Ranjan’s translations of thirteen of Laxmi Prasad Devkota’s poems,
handsomely presented in The
Pilgrim, will undoubtedly reveal the poetic genius of the
Mahakabi (Great Poet)
to those unable to read him in the original. But they also bring
to light the remarkable poetic ability of Ranjan himself. For,
by refusing to take the usually traveled path of literal translation,
Ranjan provides his readers with much richer fare than just an
introduction to Devkota; Ranjan provides poetry in English that
can, on its own merits, lead to an aesthetic experience.
to experience this, it is necessary to hear the translated poems,
not merely read them with the eyes. Though this necessarily is usually
ignored by hurried readers of poetry, it is a truism among poets.
The poet Fr. Gerard Manley Hopkins (1844 –1889), when lecturing
to young Jesuit Juniors in training about poetry, stressed that
the form of poetry is spoken sound and so a poem on a printed page
is not a poem at all in actuality but only its representation. Twentieth
century poets like Robert Frost have been at pains to make the same
this in mind and putting it into practice will unlock the beauties
of “The Pilgrim”. The very first selection “Clouds”, which look
too simple (even jejune) in black and white, springs to life when heard aloud. The
delightful rhythm of the first section of the poem matches the mood
magnificently and frequent hearings of the sound lead deeper into
the meaning. The submerged metaphors begin to suggest their presence.
same is true of the second poem which gives its title to the collection.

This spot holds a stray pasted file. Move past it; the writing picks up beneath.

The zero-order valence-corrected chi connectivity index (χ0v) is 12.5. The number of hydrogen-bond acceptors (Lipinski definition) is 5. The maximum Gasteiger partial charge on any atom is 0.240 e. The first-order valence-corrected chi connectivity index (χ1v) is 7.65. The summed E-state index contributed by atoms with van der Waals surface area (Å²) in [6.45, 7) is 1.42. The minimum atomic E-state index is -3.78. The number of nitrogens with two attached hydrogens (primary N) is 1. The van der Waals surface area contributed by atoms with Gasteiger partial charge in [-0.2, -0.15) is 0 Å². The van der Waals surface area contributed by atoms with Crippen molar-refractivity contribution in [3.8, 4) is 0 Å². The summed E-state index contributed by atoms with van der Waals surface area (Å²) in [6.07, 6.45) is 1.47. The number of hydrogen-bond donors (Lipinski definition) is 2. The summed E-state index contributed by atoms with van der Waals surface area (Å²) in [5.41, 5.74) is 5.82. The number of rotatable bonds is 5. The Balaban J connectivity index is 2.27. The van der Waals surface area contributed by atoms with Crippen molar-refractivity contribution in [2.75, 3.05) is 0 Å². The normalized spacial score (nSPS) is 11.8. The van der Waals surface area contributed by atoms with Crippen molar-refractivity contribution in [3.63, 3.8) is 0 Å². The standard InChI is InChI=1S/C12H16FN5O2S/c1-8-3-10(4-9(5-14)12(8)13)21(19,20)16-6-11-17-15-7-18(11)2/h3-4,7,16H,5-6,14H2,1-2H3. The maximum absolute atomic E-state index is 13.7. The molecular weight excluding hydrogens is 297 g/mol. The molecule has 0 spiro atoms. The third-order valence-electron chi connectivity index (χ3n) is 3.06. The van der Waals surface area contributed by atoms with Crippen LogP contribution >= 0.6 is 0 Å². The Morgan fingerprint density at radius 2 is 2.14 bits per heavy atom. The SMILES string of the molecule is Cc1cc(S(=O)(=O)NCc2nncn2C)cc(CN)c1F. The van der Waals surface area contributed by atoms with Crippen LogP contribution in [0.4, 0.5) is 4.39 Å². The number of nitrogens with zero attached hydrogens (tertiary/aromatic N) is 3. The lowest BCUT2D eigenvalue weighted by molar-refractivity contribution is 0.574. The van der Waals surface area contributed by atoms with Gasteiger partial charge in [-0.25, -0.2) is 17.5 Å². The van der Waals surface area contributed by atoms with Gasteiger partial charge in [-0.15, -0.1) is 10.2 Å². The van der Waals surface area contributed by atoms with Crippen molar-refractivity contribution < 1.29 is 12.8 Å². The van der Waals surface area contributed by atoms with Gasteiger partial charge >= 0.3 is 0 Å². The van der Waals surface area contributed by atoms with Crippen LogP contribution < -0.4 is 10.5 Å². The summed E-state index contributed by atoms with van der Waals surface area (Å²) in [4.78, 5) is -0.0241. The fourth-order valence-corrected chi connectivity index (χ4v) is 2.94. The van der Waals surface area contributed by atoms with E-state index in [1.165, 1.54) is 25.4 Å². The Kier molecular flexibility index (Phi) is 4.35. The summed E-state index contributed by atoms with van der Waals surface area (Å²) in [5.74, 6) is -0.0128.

After “Muna Madan” perhaps the best loved of Devkota’s Nepali works,
“Yatri” becomes reincarnate in Ranjan’s deceptively simple English.
In its new reincarnation the poem’s irony seems even heavier than
in the original but just as effective.
could be argued that the poem actually gains greater power in the
free verse form that Ranjan gives it than is found in the regular
rhythm of the familiar Nepali. With the music muted, the meaning
gains even more prominence.
is skilled in the techniques of great poetry as was Devkota himself.
He preserves the Mahakabi’s
metaphors (as in the extended metaphor of temple in “The Pilgrim”)
but invents his own alliterations and assonances in the idiom of
example, Muna’s lovely line from “Muna Madan”:
my love, darkening the home and the city
later in the poem, the heart-broken Madan cries:
why did you leave?
wisely eschews attempting rhyme. He seems to have realized that
to achieve it not rarely requires the sacrifice or at least the
torturing of an even more important element of poetry, viz., meaning
and vision. His handling of the poem “Cycles” (entitled “Jivan”
in the Nepali original) shows Ranjan at his free-verse best. He
begins with an innocently cheerful air and then leads the listener
relentlessly on through the Ages of Man to the bitterness and even
the horror of the end:
like infirm roots.
filled with tears
the edge of life, a precipice.
the negative side Ranjan sometimes gives the listener a jolt by
lapsing into prose. For example, even in the powerful “Cycles” the
vehicle of beautiful words and rhythm is temporarily derailed by
the dull line:
is increasing realization of loneliness
too the rhythm degenerates into jingle, as in the first line of
the last selection “In the End”:
star, glittering star,
lamp in a faraway home.
those who know the original Nepali form of the poems, questions
and differences of opinion about the translation will be inevitable.
For example, granting that Ranjan sensibly wanted to avoid literalism,
why leave out the key word “Pilgrim” in the first line:
which temple do you go? In whose company?
term of address “Pilgrim” has an important place in the original;
to include it in the translation would have added rhythmic beauty
and deeper meaning to the first line.
example is the last line of “Cycles” quoted above. Devkota’s poem
“Jivan” ended with an emotional apostrophe to life. But Ranjan omits
it entirely from the translation. The total effect is thus completely
different in the Nepali and in the English.
criticisms, however, in no way obscure the achievement of Ranjan.
His real poetic ability is never in doubt. One waits eagerly for
more translations and especially for his own creations.